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Keys to the prices rising in the European fertilizer market

Yara unravels the different factors involved in the increase in prices brought about by the plant nutrition industry and how this affects food security.

3/28/2022

A moment in the fertilizer manufacturing process at the Yara facilities.

The prices of the main inputs are increasing and food security is at risk. For this reason, all the actors in the agri-food chain must focus on the impact it will have on crop nutrition, ensuring that farmers can maintain a balance in mineral fertilization and plan their fertilization optimally with our technical advice, in order to ensure the yield and quality of your harvest.

What is currently happening in the fertilizer industry worldwide is a domino effect, which began with the post-pandemic economic recovery and continues with the war between Russia and Ukraine. For this reason, Yara has considered it important to explain some of the variables that currently affect the price of inputs.

1. Cost of raw materials: Since the end of 2020, the prices of inputs have increased their cost very significantly. In this section, one of the most worrying has been the cost of urea, which has risen almost 300%.

2. Fuel prices: In March 2020 the price of diesel was 1.08/l, while 2 years later the price is 1.88/l. This increase, together with the tax pressure that this good has, has led to a carrier strike, which directly influences the supplies of the entire food chain. An aspect in which Yara works to continue supplying its farmers and that they have the necessary nutrients for their crops, since after the recent rains we are at a key moment for fertilization.

3. Energy crisis: The shortage of supply and the strong demand for natural gas in the world have also triggered its price, in March 2021 its price in Spain was 16.55/MWh while a year later it stood at 200.9/MWh. The record prices of natural gas in Europe have significantly increased the cost of ammonia production (the main input for the manufacture of nitrogenous fertilizers).

4. Maritime freight: About 90% of world trade is carried out by sea. The high demand, together with the lack of containers, the tension experienced in the supply chain and in other markets such as energy, have caused the freight price of a standard container to increase by 79% compared to the previous year.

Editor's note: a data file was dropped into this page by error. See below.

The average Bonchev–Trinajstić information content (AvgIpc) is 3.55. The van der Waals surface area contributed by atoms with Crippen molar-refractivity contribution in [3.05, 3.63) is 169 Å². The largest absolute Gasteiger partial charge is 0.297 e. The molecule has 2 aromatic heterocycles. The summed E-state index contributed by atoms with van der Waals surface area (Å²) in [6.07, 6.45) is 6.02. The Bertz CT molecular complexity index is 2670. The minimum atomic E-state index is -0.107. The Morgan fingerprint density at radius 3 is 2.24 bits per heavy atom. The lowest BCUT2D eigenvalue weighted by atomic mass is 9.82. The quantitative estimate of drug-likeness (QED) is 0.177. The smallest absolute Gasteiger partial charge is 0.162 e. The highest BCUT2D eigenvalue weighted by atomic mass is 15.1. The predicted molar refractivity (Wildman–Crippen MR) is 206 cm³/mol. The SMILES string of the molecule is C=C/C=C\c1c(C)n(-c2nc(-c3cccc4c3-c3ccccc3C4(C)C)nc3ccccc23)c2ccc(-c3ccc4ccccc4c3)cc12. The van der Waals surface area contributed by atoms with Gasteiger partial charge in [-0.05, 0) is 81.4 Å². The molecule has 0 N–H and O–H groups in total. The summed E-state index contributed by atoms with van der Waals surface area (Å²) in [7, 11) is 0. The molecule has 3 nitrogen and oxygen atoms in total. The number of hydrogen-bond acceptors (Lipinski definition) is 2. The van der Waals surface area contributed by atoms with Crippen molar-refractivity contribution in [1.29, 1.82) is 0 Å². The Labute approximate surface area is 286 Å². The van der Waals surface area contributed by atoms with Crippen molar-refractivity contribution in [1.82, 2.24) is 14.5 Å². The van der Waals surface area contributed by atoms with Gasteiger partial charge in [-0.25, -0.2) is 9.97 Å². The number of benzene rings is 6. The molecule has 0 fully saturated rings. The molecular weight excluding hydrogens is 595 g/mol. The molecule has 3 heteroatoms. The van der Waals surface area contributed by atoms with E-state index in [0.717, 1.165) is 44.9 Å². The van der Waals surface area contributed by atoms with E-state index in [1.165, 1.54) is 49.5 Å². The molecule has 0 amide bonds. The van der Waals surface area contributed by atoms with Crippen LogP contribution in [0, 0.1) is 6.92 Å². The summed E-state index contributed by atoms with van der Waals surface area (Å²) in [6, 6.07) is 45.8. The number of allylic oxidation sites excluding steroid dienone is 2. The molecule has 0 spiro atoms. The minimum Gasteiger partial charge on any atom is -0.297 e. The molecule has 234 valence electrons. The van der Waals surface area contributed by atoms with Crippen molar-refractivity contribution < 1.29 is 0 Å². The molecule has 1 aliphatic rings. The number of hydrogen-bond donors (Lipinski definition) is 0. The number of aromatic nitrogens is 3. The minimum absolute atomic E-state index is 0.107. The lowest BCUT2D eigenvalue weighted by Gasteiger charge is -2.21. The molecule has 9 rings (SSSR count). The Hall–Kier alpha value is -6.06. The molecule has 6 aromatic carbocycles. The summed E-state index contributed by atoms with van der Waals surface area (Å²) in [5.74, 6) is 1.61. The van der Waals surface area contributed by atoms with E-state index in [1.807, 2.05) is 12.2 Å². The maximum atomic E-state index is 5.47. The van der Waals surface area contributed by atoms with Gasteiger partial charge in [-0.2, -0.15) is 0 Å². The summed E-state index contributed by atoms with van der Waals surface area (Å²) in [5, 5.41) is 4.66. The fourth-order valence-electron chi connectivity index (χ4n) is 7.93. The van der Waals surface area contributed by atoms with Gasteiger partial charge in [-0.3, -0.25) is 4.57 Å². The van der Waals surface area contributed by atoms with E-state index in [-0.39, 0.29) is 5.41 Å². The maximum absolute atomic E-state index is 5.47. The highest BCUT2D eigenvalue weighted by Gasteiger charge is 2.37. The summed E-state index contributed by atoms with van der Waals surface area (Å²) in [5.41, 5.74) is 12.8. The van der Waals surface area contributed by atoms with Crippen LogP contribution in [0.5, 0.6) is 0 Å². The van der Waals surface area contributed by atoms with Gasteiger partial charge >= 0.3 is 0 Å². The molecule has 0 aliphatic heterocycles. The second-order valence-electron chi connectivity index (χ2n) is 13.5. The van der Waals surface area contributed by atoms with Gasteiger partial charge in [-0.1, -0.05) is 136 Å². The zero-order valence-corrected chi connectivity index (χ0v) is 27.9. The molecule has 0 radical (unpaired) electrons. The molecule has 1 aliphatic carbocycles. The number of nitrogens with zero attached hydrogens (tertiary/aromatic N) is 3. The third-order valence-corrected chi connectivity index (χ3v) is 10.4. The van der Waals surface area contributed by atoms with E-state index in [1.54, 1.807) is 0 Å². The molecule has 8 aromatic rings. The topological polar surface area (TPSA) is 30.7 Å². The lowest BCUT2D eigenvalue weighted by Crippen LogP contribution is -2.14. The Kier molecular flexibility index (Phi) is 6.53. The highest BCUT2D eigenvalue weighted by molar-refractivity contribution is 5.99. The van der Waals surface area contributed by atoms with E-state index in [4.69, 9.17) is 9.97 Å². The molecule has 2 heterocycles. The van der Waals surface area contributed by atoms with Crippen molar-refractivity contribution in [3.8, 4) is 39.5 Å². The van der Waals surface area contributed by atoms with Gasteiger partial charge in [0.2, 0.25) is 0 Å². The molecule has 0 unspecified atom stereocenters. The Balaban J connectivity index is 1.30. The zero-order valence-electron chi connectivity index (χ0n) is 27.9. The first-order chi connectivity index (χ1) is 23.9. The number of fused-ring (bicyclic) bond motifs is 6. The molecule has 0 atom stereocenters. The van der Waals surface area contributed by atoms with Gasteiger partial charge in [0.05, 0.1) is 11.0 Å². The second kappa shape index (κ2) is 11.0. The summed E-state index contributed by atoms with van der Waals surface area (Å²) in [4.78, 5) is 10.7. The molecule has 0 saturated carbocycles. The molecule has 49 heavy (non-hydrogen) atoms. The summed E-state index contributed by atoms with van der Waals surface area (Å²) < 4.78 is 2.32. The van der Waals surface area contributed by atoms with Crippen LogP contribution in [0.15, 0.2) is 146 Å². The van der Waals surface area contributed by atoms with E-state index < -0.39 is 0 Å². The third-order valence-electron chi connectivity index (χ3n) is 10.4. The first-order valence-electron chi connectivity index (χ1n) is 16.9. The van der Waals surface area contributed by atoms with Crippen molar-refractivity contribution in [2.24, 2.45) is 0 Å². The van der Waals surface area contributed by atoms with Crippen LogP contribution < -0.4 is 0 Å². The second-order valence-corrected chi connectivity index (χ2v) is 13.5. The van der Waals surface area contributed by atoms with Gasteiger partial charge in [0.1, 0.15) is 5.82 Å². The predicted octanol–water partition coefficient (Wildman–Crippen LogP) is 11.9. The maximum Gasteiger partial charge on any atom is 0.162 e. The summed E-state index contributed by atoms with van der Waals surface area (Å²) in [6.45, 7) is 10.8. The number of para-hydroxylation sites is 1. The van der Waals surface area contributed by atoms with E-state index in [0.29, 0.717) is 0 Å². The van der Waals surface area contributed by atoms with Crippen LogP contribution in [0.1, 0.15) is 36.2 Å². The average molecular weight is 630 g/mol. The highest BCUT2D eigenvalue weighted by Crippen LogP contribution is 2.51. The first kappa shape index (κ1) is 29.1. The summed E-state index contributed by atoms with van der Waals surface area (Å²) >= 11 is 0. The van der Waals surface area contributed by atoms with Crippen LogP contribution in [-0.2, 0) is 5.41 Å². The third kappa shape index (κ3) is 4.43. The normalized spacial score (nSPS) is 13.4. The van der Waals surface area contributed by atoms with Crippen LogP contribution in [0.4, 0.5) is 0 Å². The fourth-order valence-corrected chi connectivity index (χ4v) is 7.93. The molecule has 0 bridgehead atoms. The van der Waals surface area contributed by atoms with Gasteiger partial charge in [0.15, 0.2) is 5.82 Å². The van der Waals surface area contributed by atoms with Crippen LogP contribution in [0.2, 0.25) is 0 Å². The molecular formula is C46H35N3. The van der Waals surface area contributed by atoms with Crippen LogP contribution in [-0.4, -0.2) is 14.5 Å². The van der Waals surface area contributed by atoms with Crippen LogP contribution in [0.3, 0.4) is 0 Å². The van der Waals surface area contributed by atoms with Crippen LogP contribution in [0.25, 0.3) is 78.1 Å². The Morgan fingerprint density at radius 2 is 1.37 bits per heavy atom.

5. Geopolitical uncertainty: Ukraine ranks alongside Russia among the five largest cereal producers in the world. In addition, Russia exports to the EU around 45% of the gas it consumes. The recent events in Ukraine and the impact of the measures adopted by both Russia and the EU are further accelerating the increase in energy prices and some raw materials.

The company highlights that it is not only the price of fertilizers that has increased in recent months, but also that all agricultural inputs have increased and explains that this will require an even more prudent application of efficient products by farmers, to which Yara contributes with nutritional solutions and agronomic knowledge to ensure the highest standards of efficiency.

However, the company warns that the stabilization of the price of fertilizers could take longer than expected; this will depend on the reduction in the cost of raw materials and their availability in international markets. However, from Yara they make it clear that "as always, we do everything possible to maintain our fertilizer production capacity at the highest possible level and guarantee the supply of inputs that farmers need to meet the global demand for food."


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